Readers’ wildlife photos

April 6, 2021 • 8:30 am

by Greg Mayer

For today’s post we return to the New York City Subway 8th Avenue local (B and C trains) station at 81st-Museum of Natural History,this time for the amphibians.

81st St.-Museum of Natural History station, New York subway, July 17, 2019.

My favorite of the amphibians is this brooding caecilian, curled round its eggs. These legless, short-tailed amphibians are found only in the tropics, and there is no real English vernacular name for them. (You can find a Sicilian in the subway, but I prefer Neapolitan.)

Brooding caecilian. 81st St.-Museum of Natural History station, New York subway, July 17, 2019.

What appears to me to be a reed frog (Hyperolius sp.), an African tree frog of sorts, hangs on the wall next to a station identifying sign.

Reed frog. 81st St.-Museum of Natural History station, New York subway, July 17, 2019.

This looks like a ranid frog to me– a member of the family Ranidae, perhaps intended to be a Rana proper. Many species in this and related genera look much alike the world over. Note the nicely delineated tympanic membrane.

Frog. 81st St.-Museum of Natural History station, New York subway, July 17, 2019.

This generic frog (I won’t even try to name a family for it) is leaping out of the Signal Room. Interestingly, the subway workers here believe in free will, apparently of the libertarian sort. A scratched note on the door reads, “Use other door→ | or this one– up to you”.

Frog. 81st St.-Museum of Natural History station, New York subway, July 17, 2019.

These well-rendered salamanders provide detail enabling specific identification. On the left we have a Marbled Salamander (Ambystoma opacum), a species of eastern North America (including the New York area), and on the right we have a Fire Salamander (Salamandra salamandra), a species widely distributed in Europe. The American Tiger Salamander (Ambystoma tigrinum; found in the New York area) is also black with yellow markings, but the yellow markings (quite variable in both species) look more like Salamandra to me, and the evident parotoid glands at the back of the head (making it look wide) are conclusive. Ambystoma and Salamandra are similar in size and body shape, and are sort of continental ecological analogues.

Salamanders. 81st St.-Museum of Natural History station, New York subway, July 17, 2019.

The Coelacanth (Latimeria chalumnae) is one of the few surviving lobe-finned fishes, and as such is one of the tetrapods closest living relatives, and so is included here as an honorary amphibian. I don’t know why there is a question mark on its tail; in fact I never noticed it there before till just now.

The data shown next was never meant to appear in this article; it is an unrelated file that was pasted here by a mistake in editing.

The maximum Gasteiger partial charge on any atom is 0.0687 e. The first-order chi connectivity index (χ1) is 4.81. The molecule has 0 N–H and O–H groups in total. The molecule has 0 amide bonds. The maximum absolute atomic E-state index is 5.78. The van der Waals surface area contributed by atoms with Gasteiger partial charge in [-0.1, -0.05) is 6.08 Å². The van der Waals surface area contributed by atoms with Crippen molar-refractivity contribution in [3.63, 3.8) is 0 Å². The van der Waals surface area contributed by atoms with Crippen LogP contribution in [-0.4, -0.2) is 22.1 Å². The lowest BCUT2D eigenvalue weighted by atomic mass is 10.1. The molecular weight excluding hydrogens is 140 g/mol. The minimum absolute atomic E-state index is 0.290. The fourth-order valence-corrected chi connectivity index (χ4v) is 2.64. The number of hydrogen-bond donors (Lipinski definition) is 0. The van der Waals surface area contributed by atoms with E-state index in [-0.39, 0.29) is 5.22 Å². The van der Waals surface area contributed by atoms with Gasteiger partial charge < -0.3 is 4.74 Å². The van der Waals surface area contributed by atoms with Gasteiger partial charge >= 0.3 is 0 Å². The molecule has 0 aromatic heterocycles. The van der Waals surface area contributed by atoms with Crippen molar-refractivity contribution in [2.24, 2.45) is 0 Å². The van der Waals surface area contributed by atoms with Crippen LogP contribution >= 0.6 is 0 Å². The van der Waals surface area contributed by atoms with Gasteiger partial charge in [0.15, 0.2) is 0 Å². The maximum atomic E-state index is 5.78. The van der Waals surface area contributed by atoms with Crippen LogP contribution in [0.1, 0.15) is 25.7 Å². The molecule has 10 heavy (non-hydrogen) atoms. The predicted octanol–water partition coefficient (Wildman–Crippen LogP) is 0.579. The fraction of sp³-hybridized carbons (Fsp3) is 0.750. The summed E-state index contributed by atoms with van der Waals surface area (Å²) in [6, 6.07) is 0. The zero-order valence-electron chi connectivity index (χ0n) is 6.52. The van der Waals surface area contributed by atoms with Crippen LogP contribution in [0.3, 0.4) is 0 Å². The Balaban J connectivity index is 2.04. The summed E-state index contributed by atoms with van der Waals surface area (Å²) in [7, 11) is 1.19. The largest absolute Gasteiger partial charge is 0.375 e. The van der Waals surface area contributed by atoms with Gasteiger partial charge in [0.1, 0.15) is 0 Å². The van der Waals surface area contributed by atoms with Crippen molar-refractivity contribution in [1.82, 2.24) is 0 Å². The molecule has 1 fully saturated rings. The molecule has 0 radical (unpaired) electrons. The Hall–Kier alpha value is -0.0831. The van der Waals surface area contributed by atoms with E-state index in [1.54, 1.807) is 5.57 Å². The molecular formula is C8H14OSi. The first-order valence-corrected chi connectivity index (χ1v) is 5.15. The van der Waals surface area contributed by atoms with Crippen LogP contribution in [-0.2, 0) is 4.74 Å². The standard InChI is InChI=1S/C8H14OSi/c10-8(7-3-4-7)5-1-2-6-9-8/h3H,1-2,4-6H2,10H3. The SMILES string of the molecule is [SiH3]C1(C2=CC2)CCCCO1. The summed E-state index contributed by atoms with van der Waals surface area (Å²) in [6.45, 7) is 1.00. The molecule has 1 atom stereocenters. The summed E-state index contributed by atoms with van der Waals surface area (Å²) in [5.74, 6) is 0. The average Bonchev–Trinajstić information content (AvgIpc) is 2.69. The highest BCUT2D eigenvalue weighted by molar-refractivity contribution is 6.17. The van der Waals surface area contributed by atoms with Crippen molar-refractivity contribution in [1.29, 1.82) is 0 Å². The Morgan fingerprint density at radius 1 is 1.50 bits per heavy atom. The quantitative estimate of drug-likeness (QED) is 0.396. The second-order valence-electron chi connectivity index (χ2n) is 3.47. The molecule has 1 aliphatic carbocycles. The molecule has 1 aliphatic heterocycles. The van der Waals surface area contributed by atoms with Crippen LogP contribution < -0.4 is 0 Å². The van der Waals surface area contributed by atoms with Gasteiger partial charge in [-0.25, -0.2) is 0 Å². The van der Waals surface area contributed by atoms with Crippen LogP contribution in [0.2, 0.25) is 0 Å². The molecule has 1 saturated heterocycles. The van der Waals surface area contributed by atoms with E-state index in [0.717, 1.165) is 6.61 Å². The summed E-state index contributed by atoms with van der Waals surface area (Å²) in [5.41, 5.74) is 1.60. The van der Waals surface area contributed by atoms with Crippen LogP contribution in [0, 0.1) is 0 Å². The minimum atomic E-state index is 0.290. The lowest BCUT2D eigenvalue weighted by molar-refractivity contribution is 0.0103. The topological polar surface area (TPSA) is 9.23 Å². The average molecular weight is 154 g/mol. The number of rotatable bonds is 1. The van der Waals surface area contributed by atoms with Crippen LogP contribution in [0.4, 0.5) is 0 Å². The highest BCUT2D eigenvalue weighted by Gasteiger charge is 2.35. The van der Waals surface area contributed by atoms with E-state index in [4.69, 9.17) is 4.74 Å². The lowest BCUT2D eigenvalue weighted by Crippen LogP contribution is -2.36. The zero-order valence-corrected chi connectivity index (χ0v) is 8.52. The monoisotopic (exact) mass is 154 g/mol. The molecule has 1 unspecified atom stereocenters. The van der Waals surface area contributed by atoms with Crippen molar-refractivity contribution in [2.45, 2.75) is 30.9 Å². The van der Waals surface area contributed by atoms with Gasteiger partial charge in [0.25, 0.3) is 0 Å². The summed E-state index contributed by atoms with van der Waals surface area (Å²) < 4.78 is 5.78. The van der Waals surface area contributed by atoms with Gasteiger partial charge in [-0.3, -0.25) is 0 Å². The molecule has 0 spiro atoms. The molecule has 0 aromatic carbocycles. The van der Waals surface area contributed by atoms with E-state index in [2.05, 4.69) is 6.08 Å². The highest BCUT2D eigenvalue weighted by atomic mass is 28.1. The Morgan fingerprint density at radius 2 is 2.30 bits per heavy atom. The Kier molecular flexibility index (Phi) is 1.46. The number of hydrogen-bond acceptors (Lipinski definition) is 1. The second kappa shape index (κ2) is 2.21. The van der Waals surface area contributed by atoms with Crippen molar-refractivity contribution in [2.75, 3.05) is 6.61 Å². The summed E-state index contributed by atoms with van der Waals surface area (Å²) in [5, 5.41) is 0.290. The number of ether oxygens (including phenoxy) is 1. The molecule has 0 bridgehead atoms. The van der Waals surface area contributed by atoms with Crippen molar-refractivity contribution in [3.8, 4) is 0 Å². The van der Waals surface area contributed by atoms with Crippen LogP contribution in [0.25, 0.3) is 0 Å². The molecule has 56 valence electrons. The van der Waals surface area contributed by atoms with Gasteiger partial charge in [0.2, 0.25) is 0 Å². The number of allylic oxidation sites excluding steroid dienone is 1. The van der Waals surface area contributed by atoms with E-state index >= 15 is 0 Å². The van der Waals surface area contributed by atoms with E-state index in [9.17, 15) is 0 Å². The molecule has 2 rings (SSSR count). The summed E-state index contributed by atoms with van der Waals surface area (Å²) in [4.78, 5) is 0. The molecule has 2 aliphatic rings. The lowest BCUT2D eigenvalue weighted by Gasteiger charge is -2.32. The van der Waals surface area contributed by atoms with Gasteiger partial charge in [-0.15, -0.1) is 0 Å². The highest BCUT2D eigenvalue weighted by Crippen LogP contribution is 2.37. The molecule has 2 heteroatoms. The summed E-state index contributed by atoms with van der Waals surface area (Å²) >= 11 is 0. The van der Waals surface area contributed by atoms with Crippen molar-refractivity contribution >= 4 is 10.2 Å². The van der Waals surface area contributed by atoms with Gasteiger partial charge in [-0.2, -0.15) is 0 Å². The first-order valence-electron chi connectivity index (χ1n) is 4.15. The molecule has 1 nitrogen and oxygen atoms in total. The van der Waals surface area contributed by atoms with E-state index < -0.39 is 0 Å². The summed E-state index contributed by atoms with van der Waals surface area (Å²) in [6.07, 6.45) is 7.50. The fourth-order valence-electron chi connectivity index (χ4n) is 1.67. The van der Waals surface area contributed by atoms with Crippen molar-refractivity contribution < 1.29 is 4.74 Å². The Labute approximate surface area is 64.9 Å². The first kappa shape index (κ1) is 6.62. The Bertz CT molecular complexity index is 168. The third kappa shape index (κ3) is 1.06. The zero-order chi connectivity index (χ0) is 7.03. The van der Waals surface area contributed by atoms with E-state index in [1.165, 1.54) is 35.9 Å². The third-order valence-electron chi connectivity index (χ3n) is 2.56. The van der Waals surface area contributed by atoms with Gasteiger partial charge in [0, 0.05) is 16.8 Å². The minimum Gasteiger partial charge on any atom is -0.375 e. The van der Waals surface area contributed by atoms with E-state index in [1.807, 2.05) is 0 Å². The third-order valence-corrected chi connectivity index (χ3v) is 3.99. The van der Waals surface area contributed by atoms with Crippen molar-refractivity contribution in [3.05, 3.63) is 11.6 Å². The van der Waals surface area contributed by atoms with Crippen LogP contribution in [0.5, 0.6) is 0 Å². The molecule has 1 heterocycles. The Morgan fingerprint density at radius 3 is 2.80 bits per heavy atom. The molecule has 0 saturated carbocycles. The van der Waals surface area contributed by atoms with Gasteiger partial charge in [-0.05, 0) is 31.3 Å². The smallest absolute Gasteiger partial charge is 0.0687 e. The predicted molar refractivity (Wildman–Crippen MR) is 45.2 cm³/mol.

Coelacanth. 81st St.-Museum of Natural History station, New York subway, July 17, 2019.

Finally, we have a group of patently Paleozoic fish. The artist has rendered them neither strictly from above (as though we were looking down on them in the ‘water’ of the paving tile) nor from the side, but in a sort of twisted view, allowing us to see various aspects. The bottom four may be intended to be the same type of fish (I’m not sure what kind), but the top one (which seems to be more of an exclusively side view– see the partly opened mouth) looks like one of those strange Paleozoic sharks, with a spiny first dorsal fin, and a heterocercal tail. You can also see more clearly in this photo how the lighter brown granite-like stone is integrated with the darker paving tile.

Fish on the floor. 81st St.-Museum of Natural History station, New York subway, July 17, 2019.

There are other taxa represented in the tiles (e.g., ants), and other forms of art, including larger tiled murals, and casts of in-situ fossils projecting from the wall. Many of these works are depicted in a gallery at www.nycsubway.org, a subway fan/history site. Some of those depicted I’ve never seen in person, because I always exit the station at the south (Museum) end, not at the north (81st Street) end.

(Looking at one of the pictures in the gallery now, I see the undersea mosaic mural has  a coelacanth-shaped gray silhouette in the otherwise colorful tiles; could the question mark noted above be related to the coealcanth’s absence here?)

5 thoughts on “Readers’ wildlife photos

  1. That’s some interesting tile-work. Glazed tiles too – whereas most Roman mosaic work I’ve seen has been unglazed. But these are mostly wall tiles not floor tiles.
    Cutting the re-entrant angles on the granite slab floor-fish must have been … a source of broken bits for cutting the smaller bits of the design.

    The NHM in London also has a subway to it from the nearest tube station. Makes sense, I suppose, given the footfall.

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